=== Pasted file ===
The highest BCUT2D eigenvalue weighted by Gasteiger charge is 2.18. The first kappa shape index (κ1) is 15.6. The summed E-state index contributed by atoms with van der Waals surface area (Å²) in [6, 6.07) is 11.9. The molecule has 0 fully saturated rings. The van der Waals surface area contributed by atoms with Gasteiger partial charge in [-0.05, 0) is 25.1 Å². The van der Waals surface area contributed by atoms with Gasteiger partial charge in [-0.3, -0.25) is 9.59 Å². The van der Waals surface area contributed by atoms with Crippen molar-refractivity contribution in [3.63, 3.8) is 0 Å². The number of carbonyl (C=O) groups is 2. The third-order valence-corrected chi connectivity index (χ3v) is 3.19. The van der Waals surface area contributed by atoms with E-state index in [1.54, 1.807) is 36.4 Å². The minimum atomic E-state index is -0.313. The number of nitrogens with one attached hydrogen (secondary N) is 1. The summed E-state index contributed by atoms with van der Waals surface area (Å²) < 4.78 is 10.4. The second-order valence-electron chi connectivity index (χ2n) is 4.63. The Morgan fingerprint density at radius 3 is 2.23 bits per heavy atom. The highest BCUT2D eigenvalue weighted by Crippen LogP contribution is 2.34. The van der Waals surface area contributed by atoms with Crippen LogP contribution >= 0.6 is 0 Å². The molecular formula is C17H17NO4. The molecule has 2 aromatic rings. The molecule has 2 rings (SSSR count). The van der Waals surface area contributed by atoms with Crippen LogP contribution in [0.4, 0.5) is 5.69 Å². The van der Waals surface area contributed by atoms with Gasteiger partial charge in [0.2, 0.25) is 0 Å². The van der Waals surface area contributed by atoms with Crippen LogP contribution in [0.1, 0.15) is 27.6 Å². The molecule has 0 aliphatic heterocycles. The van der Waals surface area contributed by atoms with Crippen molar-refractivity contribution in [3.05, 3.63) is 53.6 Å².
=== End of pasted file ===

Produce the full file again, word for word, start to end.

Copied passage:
The highest BCUT2D eigenvalue weighted by Gasteiger charge is 2.18. The first kappa shape index (κ1) is 15.6. The summed E-state index contributed by atoms with van der Waals surface area (Å²) in [6, 6.07) is 11.9. The molecule has 0 fully saturated rings. The van der Waals surface area contributed by atoms with Gasteiger partial charge in [-0.05, 0) is 25.1 Å². The van der Waals surface area contributed by atoms with Gasteiger partial charge in [-0.3, -0.25) is 9.59 Å². The van der Waals surface area contributed by atoms with Crippen molar-refractivity contribution in [3.63, 3.8) is 0 Å². The number of carbonyl (C=O) groups is 2. The third-order valence-corrected chi connectivity index (χ3v) is 3.19. The van der Waals surface area contributed by atoms with E-state index in [1.54, 1.807) is 36.4 Å². The minimum atomic E-state index is -0.313. The number of nitrogens with one attached hydrogen (secondary N) is 1. The summed E-state index contributed by atoms with van der Waals surface area (Å²) < 4.78 is 10.4. The second-order valence-electron chi connectivity index (χ2n) is 4.63. The Morgan fingerprint density at radius 3 is 2.23 bits per heavy atom. The highest BCUT2D eigenvalue weighted by Crippen LogP contribution is 2.34. The van der Waals surface area contributed by atoms with Crippen LogP contribution >= 0.6 is 0 Å². The molecular formula is C17H17NO4. The molecule has 2 aromatic rings. The molecule has 2 rings (SSSR count). The van der Waals surface area contributed by atoms with Crippen LogP contribution in [0.4, 0.5) is 5.69 Å². The van der Waals surface area contributed by atoms with Gasteiger partial charge in [0.2, 0.25) is 0 Å². The van der Waals surface area contributed by atoms with Crippen LogP contribution in [0.1, 0.15) is 27.6 Å². The molecule has 0 aliphatic heterocycles. The van der Waals surface area contributed by atoms with Crippen molar-refractivity contribution in [3.05, 3.63) is 53.6 Å².